KAGRA (Large Cryogenic Gravitational Wave Telescope) Project is jointly promoted by Institute for Cosmic Ray Research (ICRR, the main host), National Astronomical Observatory of Japan (NAOJ), High Energy Accelerator Research Organization (KEK) and other member institutes as an international collaboration.
March 31, 2014
Excavation of the KAGRA tunnel has been completed.
At the end of March 2014, the excavation of the KAGRA tunnels, which span more than 7 km, has been successfully completed.
|Accelerating masses generate gravitational waves which are distortions in the
structure of spacetime and propagate like ripples through the
Universe. Although they were theoretically predicted from Einstein's
General Theory of Relativity about 100 years ago, there has not yet been
a direct detection of gravitational waves, mainly because their
interaction with matter is extremely weak. The first indirect evidence
for the existence of gravitational waves came from the discovery and
subsequent observations of a binary pulsar system by Hulse and
Taylor, for which they received Nobel prizes in 1993.
A recent report from the BICEP2 project about the observation of a B-mode polarization component in the cosmic microwave background will, if confirmed, add more support for the existence of gravitational waves. With the indirect evidence piling up, the importance of directly detecting gravitational wave has never been higher.
Until now, most astronomical observations have used electromagnetic waves to extract information from sources. Since the generation mechanism for gravitational waves is vastly different from the generation mechanism for electromagnetic waves, gravitational waves carry unique information about the sources which is otherwise unavailable to us. Direct detection of gravitational waves from astronomical sources will give us rich opportunities to explore the physics of extreme conditions, such as the equation of state of neutron stars, the direct measurement of black hole parameters, and the explosion mechanism of supernovae.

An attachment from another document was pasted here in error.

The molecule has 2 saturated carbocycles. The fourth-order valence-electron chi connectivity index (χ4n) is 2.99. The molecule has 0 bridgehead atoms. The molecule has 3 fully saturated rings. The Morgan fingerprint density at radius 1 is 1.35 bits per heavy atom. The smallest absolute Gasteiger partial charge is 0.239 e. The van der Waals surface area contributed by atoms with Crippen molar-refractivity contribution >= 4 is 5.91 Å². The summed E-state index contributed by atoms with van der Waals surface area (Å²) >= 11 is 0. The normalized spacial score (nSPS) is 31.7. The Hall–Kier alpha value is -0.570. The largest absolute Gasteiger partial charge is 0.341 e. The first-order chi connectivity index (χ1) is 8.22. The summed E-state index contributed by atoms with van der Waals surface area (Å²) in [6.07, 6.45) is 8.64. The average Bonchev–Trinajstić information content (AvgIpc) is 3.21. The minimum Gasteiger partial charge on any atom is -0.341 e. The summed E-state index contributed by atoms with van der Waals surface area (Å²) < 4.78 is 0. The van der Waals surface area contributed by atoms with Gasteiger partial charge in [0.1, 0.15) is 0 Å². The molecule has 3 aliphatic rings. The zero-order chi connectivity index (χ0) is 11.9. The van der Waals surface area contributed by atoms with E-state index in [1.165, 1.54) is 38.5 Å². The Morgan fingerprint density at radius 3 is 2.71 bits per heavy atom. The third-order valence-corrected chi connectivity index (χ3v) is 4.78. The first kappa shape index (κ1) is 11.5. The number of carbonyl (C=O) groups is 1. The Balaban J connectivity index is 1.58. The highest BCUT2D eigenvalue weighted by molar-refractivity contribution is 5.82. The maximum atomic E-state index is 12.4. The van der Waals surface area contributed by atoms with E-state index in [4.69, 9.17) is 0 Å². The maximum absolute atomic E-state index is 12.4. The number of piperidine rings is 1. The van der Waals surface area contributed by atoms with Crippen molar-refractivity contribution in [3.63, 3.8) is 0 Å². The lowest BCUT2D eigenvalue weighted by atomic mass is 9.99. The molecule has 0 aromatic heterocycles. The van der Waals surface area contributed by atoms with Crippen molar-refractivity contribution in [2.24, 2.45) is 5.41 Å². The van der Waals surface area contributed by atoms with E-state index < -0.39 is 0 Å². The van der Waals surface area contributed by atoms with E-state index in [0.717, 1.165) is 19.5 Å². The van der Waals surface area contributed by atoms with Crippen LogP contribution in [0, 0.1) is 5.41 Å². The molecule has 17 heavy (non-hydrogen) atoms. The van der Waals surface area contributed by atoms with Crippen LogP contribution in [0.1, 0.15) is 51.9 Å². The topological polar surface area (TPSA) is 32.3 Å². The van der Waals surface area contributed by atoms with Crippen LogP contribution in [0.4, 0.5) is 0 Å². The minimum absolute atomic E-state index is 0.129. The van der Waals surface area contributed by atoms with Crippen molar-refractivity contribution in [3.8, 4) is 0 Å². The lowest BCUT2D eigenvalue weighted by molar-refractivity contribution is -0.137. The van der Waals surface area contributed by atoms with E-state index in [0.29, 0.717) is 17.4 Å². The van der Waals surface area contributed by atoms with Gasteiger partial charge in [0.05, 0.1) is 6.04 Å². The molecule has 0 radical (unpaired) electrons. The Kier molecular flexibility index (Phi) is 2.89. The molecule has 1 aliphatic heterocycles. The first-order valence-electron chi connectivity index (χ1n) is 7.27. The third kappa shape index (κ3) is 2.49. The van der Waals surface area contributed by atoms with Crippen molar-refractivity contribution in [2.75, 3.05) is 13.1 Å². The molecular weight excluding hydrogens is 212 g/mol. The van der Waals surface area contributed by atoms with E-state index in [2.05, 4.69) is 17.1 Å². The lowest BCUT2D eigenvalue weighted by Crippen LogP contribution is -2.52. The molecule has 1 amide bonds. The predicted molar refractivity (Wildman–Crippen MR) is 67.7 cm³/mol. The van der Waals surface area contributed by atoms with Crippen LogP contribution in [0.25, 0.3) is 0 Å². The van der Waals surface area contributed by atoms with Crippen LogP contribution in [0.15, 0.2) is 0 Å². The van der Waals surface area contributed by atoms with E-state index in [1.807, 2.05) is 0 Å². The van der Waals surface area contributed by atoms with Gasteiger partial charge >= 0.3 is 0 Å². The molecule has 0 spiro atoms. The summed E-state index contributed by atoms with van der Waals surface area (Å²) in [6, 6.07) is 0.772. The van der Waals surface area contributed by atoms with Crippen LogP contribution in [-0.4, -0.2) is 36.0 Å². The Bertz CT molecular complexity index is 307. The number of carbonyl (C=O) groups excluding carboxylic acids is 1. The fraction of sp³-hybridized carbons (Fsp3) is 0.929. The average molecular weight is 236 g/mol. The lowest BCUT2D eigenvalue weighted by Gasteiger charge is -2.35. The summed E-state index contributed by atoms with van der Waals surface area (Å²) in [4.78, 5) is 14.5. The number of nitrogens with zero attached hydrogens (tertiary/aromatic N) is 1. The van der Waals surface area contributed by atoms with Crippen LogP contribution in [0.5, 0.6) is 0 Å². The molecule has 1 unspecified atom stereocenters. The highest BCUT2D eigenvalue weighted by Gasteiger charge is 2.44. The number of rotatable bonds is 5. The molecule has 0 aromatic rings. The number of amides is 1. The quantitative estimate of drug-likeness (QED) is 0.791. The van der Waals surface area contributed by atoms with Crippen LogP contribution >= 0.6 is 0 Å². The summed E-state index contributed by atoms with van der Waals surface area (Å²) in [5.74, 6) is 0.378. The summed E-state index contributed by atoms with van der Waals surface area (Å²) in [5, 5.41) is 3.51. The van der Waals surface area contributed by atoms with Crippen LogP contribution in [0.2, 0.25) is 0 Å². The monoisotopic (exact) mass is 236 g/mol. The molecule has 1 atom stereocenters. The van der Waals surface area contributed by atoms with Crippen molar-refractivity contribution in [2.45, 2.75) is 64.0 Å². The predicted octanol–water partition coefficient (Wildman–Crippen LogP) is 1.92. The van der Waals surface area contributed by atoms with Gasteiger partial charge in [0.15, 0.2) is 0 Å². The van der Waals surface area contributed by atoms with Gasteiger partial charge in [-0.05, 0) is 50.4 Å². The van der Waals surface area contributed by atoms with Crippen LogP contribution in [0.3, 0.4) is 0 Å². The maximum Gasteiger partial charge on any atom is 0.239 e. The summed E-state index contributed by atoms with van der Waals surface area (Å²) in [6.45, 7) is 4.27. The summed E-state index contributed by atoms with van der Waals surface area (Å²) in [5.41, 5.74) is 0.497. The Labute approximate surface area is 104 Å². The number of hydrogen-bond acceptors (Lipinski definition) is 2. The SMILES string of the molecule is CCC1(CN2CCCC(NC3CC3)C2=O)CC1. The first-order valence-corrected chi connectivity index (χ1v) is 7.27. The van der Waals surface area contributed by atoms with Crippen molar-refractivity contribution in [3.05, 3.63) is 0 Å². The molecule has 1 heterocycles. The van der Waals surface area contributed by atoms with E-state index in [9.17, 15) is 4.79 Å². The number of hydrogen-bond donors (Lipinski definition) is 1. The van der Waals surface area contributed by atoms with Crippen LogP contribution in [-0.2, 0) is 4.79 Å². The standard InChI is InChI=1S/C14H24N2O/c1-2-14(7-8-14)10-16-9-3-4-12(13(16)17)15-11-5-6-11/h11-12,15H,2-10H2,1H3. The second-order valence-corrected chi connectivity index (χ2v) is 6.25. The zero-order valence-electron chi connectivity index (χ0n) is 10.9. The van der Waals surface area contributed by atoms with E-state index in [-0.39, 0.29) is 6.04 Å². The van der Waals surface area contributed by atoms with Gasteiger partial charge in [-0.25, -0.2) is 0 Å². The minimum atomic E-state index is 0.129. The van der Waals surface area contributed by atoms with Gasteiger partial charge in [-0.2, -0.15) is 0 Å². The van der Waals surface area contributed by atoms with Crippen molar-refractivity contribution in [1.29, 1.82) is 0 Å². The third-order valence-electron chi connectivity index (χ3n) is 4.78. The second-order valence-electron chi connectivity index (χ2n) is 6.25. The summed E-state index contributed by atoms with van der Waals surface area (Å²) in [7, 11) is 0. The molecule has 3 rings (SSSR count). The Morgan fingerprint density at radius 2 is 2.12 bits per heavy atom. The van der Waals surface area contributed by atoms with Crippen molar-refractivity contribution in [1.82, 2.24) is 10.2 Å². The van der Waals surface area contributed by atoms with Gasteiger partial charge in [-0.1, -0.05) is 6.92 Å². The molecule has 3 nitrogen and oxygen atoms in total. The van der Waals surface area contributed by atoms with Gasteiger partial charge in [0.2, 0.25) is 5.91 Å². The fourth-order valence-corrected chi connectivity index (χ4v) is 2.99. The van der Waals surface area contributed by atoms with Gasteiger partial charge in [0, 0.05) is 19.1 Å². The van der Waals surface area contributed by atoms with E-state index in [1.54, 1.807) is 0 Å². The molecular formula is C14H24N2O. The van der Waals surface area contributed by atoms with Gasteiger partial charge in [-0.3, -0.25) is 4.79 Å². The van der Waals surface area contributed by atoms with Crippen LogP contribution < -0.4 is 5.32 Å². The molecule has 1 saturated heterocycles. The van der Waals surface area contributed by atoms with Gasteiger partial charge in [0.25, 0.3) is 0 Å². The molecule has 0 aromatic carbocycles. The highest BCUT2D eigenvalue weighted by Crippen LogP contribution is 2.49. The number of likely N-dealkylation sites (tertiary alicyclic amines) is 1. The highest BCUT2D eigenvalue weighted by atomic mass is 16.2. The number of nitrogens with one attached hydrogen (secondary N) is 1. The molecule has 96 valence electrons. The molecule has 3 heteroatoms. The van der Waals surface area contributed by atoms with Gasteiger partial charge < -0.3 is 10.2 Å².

|KAGRA is an L-shaped laser interferometric gravitational wave detector
with a 3 km baseline length being built in the underground site of
Kamioka mine in Gifu prefecture, Japan. Using this interferometer, we
try to detect tiny distortion of spacetime as small as one 10 billionth of
the diameter of a hydrogen atom. In order to achieve such an extreme
sensitivity, external disturbances such as ground vibrations have to
be eliminated. The ground vibrations of the Kamioka-mine are about 100
times smaller than those of Tokyo. This seismically quiet environment
is essential for the success of KAGRA. This is why we excavated long
tunnels with a total length of 7,697 m.
Once operational, KAGRA is expected to open a completely new observational window to the Universe.
The National Astronomical Observatory of Japan (NAOJ) is one of the core institutes of the KAGRA project, together with the Institute for Cosmic Ray Research, University of Tokyo and the High Energy Accelerator Research Organization, promoting the construction and operation of KAGRA. The completion of the tunnel excavation marks an important milestone for the construction of KAGRA. For more details, please refer to the press release from the University of Tokyo.